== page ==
Thursday, July 14, 2016

An honorable man and a fine churchman. . .

In the grand scheme of things it may not seem like the position of Secretary is a front line office of the Lutheran Church Missouri Synod.  In reality, it is one of the most demanding and most unsung offices of the church.  The Secretary of Synod must have a handle on many things.  He must have a good grasp of the constitution and by-laws of the LCMS.  He is the keeper of the corporate memory on how the constitution and bylaws got to where they are today.  He is often a representative of the Synod President (for example, as his representative to various boards).  He must work with the disparate groups of Synod who sometimes do not get along all that well (DPs and their CoP among others).  He must have a thorough familiarity with and mastery of the bylaws that deal with the particularly thorny issues of dispute resolution and ecclesiastical discipline.  He not only oversees these processes but is personally responsible for oversight of the reconcilers who work to bring parties together and render difficult decisions in times of dispute.  He cannot be a party man who is identified too closely with any movement or cause or his credibility as an independent and objective individual will suffer and his effectiveness with it.  He works more behind the scenes than in front of everything and everybody and must be content to let others be credited for what he does well and be blamed for what others do not do well.  He is one of the most responsible individuals in making sure that all the rules are followed, the deadlines met, and the nominations complete for every office in Synod from the President of Synod to the VPs to the members of the various boards and commissions (which is a giant duty in a convention year!).  His most critical assignment is as a voting member of the Commission on Constitutional Matters -- a sort of supreme court for the Synod in rendering opinions on what the constitution and bylaws mean and how they are applied among the more tedious responsibilities of trudging through constitutions, operating manuals, and the like (as if this were more fun than a barrel full of clerical collars).   I could go on about the manifold responsibilities of the Office of the Secretary of the Synod but I will leave you with enough to get an idea that there is much more to this office than writing minutes (which is pretty important).

Since 1998, the Rev. Dr. Ray Hartwig has served as the Secretary of Synod.  Prior to his election as Synod secretary, Hartwig had served as president of the LCMS South Dakota District for 10 years and as a parish pastor in South Dakota prior to his election as District President.  He has served long, ably, and with great integrity in an office few of us count as important as it truly is.  Now he plans to retire back to Sioux Falls as soon as the transition is complete.  It will be very difficult for me to think of Synod without Ray Hartwig as Secretary.  No one is really indispensable but Ray Hartwig has come close and leaves some very large shoes to fill.  His wisdom, his gracious demeanor, his humility, his experience, and his mastery of the often arcane details of Synod's rules will be sorely missed no matter how wonderful his successor proves to be.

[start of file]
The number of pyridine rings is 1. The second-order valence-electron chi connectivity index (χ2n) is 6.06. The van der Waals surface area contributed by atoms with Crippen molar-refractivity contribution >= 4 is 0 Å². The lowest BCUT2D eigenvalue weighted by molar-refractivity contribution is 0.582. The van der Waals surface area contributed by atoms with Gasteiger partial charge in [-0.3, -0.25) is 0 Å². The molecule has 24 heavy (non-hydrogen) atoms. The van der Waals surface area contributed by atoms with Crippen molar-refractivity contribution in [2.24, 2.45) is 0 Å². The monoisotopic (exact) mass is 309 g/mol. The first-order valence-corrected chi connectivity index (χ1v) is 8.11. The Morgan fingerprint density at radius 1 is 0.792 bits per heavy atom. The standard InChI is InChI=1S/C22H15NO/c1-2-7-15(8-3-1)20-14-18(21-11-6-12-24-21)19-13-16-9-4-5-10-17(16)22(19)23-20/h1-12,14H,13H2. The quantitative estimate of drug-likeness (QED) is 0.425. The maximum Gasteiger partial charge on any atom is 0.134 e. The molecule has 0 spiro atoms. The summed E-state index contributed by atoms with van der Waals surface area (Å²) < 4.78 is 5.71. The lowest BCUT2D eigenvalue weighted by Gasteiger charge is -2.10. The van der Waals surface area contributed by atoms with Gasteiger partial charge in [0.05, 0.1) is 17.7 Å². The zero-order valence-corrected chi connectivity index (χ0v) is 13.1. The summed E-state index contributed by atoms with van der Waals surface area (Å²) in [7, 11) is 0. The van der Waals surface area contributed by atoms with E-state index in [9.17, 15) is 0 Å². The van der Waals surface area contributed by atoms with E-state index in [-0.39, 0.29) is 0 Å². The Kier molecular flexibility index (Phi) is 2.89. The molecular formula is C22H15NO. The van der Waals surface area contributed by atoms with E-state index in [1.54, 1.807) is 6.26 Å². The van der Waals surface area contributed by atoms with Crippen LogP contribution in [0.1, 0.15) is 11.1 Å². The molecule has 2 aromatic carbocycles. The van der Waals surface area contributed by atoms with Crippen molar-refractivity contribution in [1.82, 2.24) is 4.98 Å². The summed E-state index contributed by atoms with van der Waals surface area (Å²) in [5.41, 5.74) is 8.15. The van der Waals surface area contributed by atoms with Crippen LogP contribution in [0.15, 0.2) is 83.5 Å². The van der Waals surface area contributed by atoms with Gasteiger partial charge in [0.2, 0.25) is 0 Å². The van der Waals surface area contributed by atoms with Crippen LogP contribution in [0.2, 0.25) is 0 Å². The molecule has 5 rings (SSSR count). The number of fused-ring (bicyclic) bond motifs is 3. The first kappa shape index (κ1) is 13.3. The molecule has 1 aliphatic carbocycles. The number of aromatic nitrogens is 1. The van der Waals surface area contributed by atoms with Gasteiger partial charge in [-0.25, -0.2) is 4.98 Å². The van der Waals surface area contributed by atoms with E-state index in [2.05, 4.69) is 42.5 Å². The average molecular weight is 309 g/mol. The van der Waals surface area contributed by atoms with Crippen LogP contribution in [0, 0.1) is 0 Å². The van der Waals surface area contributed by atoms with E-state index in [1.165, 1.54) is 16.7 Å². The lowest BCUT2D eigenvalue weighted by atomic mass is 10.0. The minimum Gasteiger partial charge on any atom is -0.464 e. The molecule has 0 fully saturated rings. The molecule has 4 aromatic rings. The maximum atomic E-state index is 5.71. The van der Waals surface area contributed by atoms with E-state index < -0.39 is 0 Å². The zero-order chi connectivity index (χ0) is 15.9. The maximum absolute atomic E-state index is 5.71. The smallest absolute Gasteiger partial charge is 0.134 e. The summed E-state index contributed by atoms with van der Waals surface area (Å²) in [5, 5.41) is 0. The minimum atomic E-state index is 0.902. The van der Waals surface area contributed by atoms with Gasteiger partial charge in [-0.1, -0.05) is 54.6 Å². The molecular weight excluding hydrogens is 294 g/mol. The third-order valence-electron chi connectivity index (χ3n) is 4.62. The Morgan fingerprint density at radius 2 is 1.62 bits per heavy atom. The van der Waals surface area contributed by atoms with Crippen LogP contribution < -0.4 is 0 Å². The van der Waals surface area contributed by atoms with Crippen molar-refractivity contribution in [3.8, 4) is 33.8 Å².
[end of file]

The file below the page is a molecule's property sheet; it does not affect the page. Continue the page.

I cannot do much to reward Ray for his faithful and honorable service to the Church but I cannot let this moment pass without singing the praises of someone who has been content to be in the background but whose stewardship of this office has been exemplary.  Thank you.  Thanks to your family who has been your support and strength even as you have been theirs -- following you from South Dakota to St. Louis!  Thank you and God bless you for your selfless and noble service to the Lord, to the Church, and to those of us who belong to the LCMS.  Your faithfulness will long be remembered and a grateful church rejoices before the Lord for your leadership!

1 comment:

John Flanagan said...

I agree. There are people serving the LCMS who are gifted at organization, competent in the resolution of problems, and focused on the need for operational efficiency. They do not allow petty squabbles to detract them. God's leaders need qualities which bring people together to see the larger be servants invested in the Great Commission. The LCMS is blessed to have the men you mentioned, as well as the women of the Synod who address the practical concerns of the church. We need to appreciate them more.